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Monitoring Corporate Agribusiness From a Public Interest Perspective
A.V. Krebs Editor\Publisher

Issue #102 January 19, 2001


Concern that the U.S. could be caught in the same grip as the European continent is currently facing with the outbreak and spread of “mad cow” disease, the U.S. Food and Drug Administration (FDA) has called attention to the fact a large numbers of companies involved in manufacturing animal feed are not complying with regulations meant to prevent the emergence of the dreaded disease.

Much more needs to be done to ensure that “mad cow” disease does not arise in this country, Dr. Stephen Sundlof, director of the Center for Veterinary Medicine at the FDA, emphasized to the New York Times Sandra Blakeslee. However, Dr. Sundlof sought to assure that the widespread failure of companies to follow the regulations, adopted in August 1997, does not mean that the American food supply is unsafe.

FDA regulations mandate that feed manufacturers and companies that render slaughtered animals into useful products generally may not feed mammals to cud-chewing animals, or ruminants, which can carry mad cow disease. Manufacturers must also have a system to prevent ruminant products from being commingled with other rendered material like that from chicken, fish or pork and all companies must keep records of where their products originated and where they were sold.

Recently released results Blakeslee reports, however, demonstrate that more than three years after the imposition of the regulations different segments of the feed industry show varying levels of compliance.

Among 180 large companies that render cattle and another ruminant, sheep, nearly a quarter were not properly labeling their products and did not have a system to prevent commingling, the F.D.A. said. In addition, among 347 F.D.A.-licensed feed mills that handle ruminant materials --- those companies which tend to be large operators that mix drugs into their products --- 20% were not using labels with the required caution statement, and 25% did not have a system to prevent commingling.

With these results from feed-mill inspections, the FDA warns that companies could face seizures, shutdowns, even prosecution if they continue to violate rules meant to keep American livestock from eating slaughtered-animal parts linked to the deadly brain disease. Many companies in violation already have received warning letters, and some feed has been recalled.

Europe's mad-cow crisis "is not a result of them not having adequate regulations in place --- it was a problem of enforcement. And we don't want to end up like that," Sundlof pointed out while promising more intense inspections.

Fear over mad cow disease, or bovine spongiform encephalopathy, came in the mid-1990s when Great Britain discovered a new version of the human Creutzfeldt-Jakob disease was apparently being caused by eating infected beef. Some 80 people have died of the new CJD disease in Britain since then, and now France, Germany and other European countries are discovering infected livestock. Such animals acquire the disease by eating the tissue of other infected animals, and British cows are thought first to have been infected by eating feed made from sheep harboring a similar illness.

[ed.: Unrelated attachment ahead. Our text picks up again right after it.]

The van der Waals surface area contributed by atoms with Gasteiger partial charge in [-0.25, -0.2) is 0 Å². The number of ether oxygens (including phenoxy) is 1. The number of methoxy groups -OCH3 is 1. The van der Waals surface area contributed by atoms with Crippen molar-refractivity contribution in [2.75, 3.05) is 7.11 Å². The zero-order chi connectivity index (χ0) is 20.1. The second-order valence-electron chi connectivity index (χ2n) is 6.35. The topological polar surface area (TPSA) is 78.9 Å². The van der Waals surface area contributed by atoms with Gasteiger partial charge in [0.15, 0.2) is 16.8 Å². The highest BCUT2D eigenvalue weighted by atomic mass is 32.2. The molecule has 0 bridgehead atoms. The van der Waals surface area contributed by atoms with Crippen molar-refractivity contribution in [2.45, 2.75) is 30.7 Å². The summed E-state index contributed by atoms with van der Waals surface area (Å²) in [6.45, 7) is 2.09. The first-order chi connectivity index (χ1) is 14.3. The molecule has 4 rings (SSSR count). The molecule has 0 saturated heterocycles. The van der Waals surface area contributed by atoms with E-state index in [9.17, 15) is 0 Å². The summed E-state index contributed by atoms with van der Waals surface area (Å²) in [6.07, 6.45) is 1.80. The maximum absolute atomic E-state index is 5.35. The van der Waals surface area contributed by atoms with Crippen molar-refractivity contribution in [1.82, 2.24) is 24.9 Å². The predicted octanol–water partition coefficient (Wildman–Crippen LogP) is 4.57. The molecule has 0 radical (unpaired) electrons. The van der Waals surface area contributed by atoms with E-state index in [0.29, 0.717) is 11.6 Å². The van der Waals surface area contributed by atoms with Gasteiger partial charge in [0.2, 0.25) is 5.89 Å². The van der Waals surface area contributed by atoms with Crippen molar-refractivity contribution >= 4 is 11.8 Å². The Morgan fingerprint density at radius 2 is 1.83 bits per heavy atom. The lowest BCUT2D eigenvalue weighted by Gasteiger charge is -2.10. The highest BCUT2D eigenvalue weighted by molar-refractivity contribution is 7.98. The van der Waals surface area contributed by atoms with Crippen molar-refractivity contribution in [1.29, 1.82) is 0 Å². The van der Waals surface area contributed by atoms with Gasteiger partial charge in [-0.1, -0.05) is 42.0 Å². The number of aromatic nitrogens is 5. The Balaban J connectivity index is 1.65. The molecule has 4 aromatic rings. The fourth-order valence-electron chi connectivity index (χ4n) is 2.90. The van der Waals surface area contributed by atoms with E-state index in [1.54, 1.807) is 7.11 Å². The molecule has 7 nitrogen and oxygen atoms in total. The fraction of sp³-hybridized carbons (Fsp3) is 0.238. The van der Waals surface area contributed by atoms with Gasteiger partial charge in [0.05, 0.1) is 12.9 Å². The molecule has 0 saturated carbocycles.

U.S. scientists believe that better methods for testing cattle are needed and that many questions remain about the disease's origin, cause and transmission. Current tests are considered too slow and they can only be done on dead cattle.

The FDA has listed "mad cow" and related diseases among its top research priorities for food safety. "We still don't know what's behind this disease," said Bernard Schwetz, the FDA's acting deputy commissioner.

Despite the increasing wariness and unknowns about "mad cow" disease, U.S. regulators continue to allow the livestock industry to feed massive amounts of antibiotics to healthy animals to spur growth and to permit chickens and hogs to be raised under factory farm conditions in which diseases can quickly spread.

This practice, according to a report by the Union of Concerned Scientists, "can substantially reduce the efficacy of the human antimicrobial arsenal" by helping create resistant organisms that then render the drugs useless in fighting potentially devastating human diseases. Dr. Charles Benbrook, an author of the report, said the practice may increase industry profits but "it puts everyone's health at risk."

Past issues of this newsletter can be found at the Corporate Agribusiness Research Project’s web site on the Internet. The CARP web site features: THE AGBIZ TILLER, THE AGRIBUSINESS EXAMINER and "Between the Furrows."

THE AGBIZ TILLER, the progeny of the one-time printed newsletter, now becomes an on-line news feature of the Project. In-depth essays dealing with corporate agribusiness activities are posted here periodically.

In "Between the Furrows," besides a modern search engine, there is a wide range of pages designed to inform and educate readers on the inner workings of corporate agribusiness. In addition to CARP's "Mission Statement," "Overview" and the Project director's "Publication Background," the viewer will find a helpful "Fact Miners" page which is an effort to assist the reader in the necessary art of researching corporations; a page of "Quotable Quotes" pertaining to agribusiness and corporate power; a "Links" page which allow the reader to survey various useful public interest, government and corporate web sites; a "Feedback" page for reader input, and a page where readers can order directly the editor's The Corporate Reapers: The Book of Agribusiness.

The CARP web site was designed and produced by ElectricArrow of Seattle, Washington.

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